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Hotspots- Tropical Andes
Transcript of Hotspots- Tropical Andes
One animal species is the primitive tree boa (Corallus enydris), an arboreal snake which has a pelvis and vestigal hind limbs, and the Magdalena river turtle (Podocnemis lewyana, EN), found in the Rio Magdalena River basin. The Tropical Andes has a wide range of socio-economic conditions.
The countries are in a transitional stage of development. Socio-Economic conditions People are looking for oil, cutting down trees, mining, and stripping land to plant narcotics like opium.
The cloud forests are threatened by deforestation, dams, roads being built, and the pressure from hydro electrical dams. Biodiversity Decreases in Tropical Andes What I found interesting about the Tropical Andes is that bright colored Poison Dart frogs can kill a person in mere minutes and it can kill a hippo in hours. The Tropical Andes is located in South America following the path of the Andes Mountains. Tropical Andes runs through seven countries, Venezuela, Chile, Argentina, Colombia, Ecuador, Peru, and Bolivia.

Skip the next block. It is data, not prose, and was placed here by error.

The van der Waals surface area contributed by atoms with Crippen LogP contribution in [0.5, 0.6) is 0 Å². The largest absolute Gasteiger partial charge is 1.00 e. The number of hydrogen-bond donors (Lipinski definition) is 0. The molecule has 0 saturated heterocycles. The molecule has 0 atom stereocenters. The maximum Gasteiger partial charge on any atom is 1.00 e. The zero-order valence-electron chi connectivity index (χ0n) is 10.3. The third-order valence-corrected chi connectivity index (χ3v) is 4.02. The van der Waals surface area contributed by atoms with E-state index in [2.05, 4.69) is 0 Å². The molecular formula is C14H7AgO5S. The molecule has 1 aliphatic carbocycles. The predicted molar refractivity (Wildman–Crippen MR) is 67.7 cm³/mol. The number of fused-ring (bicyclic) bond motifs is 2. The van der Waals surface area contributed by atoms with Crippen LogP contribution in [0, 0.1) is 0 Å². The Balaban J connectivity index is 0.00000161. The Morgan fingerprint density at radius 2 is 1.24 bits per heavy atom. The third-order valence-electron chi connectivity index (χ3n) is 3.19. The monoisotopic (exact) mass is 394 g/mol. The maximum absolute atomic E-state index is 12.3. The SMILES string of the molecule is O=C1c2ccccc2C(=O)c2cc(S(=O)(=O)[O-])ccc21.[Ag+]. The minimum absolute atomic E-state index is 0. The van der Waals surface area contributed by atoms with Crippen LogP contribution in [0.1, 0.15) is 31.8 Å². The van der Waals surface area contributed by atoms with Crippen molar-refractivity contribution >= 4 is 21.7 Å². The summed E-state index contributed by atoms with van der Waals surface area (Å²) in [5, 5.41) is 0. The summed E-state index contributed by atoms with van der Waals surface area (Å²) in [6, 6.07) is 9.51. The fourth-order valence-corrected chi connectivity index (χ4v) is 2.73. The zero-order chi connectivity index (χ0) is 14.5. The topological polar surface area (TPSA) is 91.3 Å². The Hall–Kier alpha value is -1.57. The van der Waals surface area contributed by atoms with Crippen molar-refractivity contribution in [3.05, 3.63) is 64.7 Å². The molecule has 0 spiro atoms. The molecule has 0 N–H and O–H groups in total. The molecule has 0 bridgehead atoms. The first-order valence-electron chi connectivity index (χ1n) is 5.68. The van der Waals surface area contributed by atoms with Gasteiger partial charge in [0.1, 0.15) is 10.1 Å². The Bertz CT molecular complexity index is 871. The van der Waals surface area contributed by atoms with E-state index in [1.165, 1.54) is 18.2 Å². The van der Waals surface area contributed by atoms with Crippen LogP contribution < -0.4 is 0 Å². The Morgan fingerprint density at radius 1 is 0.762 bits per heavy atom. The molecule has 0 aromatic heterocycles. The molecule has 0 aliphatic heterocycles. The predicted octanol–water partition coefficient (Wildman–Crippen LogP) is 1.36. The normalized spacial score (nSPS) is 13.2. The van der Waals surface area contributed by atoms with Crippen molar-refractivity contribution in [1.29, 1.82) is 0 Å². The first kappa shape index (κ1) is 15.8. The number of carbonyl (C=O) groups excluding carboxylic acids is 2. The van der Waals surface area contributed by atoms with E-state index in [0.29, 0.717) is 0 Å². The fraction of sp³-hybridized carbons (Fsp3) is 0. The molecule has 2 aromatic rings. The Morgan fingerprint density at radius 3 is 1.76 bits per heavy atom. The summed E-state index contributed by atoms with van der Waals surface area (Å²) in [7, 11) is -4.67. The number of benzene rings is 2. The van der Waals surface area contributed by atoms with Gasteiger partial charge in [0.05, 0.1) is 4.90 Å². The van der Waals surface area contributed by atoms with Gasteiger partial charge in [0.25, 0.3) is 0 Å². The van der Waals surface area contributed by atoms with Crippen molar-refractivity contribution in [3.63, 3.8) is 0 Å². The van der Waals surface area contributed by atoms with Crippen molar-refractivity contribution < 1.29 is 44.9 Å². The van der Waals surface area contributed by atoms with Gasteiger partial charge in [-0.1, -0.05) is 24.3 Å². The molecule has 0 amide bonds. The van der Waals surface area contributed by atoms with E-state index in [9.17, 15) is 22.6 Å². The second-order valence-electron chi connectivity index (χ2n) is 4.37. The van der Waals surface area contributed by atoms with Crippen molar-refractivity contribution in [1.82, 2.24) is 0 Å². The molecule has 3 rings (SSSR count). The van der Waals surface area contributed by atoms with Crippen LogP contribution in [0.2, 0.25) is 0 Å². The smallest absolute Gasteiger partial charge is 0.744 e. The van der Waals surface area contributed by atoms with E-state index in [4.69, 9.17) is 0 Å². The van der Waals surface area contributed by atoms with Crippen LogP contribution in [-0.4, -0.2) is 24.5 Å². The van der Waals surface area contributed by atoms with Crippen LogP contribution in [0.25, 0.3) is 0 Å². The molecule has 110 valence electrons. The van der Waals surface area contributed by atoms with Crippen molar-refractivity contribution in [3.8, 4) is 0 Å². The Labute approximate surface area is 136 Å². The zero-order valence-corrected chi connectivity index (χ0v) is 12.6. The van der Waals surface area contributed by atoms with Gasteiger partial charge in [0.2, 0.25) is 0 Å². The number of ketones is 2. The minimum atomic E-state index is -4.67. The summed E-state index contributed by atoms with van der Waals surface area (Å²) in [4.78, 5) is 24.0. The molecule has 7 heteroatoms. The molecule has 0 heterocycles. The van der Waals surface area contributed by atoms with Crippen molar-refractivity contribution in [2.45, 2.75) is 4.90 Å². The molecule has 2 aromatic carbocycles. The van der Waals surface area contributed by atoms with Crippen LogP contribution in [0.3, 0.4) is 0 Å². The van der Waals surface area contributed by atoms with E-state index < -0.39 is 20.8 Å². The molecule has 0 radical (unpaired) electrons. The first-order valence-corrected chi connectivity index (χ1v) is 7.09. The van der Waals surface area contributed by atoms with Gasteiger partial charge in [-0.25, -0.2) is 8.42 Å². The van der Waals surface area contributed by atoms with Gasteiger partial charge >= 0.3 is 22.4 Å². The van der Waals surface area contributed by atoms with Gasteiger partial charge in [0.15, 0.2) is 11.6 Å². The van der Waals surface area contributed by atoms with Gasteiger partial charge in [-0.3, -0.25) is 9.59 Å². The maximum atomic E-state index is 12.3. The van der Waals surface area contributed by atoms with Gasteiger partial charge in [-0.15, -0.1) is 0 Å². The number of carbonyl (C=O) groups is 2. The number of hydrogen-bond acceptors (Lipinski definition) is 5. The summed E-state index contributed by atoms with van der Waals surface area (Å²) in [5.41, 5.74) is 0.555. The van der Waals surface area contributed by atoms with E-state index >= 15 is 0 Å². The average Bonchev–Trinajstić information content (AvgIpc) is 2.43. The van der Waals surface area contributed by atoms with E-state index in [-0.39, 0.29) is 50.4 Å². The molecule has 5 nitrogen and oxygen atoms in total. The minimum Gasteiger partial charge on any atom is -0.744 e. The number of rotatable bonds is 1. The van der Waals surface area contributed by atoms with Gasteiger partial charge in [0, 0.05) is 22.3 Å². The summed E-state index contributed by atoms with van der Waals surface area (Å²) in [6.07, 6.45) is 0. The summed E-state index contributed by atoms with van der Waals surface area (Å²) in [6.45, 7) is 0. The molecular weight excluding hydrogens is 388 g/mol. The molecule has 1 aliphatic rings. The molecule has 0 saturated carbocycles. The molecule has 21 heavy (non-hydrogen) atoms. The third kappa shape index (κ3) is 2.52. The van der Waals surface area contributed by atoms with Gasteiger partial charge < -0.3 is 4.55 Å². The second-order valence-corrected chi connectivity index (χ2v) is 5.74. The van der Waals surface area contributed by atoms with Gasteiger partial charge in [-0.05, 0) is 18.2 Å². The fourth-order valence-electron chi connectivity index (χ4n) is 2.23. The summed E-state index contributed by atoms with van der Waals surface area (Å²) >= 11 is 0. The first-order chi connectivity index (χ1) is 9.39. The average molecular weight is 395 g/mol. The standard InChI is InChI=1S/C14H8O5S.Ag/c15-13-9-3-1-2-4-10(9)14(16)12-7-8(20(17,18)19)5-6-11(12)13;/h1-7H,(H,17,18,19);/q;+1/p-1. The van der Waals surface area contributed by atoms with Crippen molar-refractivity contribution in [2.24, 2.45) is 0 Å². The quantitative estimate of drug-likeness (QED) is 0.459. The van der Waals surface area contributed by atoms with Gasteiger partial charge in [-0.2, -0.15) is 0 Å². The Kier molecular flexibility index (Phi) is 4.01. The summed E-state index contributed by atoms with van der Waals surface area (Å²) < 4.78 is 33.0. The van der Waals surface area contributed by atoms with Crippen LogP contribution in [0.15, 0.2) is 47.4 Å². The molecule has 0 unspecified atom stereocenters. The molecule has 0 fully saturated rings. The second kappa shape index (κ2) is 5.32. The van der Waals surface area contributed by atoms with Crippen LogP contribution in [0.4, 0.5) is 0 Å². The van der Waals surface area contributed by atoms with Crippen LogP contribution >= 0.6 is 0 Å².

Ecosystems in the Tropical Andes include the páramo, a dense alpine vegetation growing on a thick mat of sponge-like, highly absorbent mosses and grasses in the cold, humid reaches of the northern Andes, and the drier puna, characterized by alpine bunchgrass species surrounded by herbs, grasses, sedges, lichens, mosses and ferns in the cold but dry southern Tropical Andes. In addition to these main ecosystems, there are also patches of dry forests, woodlands, cactus stands, thornscrub, and matorral found in this hotspot One endemic plant species and one animal species Protecting the Andes Despite the high level of threats in the Tropical Andes, a network of protected areas today conserves some of the most important remaining intact ecosystems in the hotspot.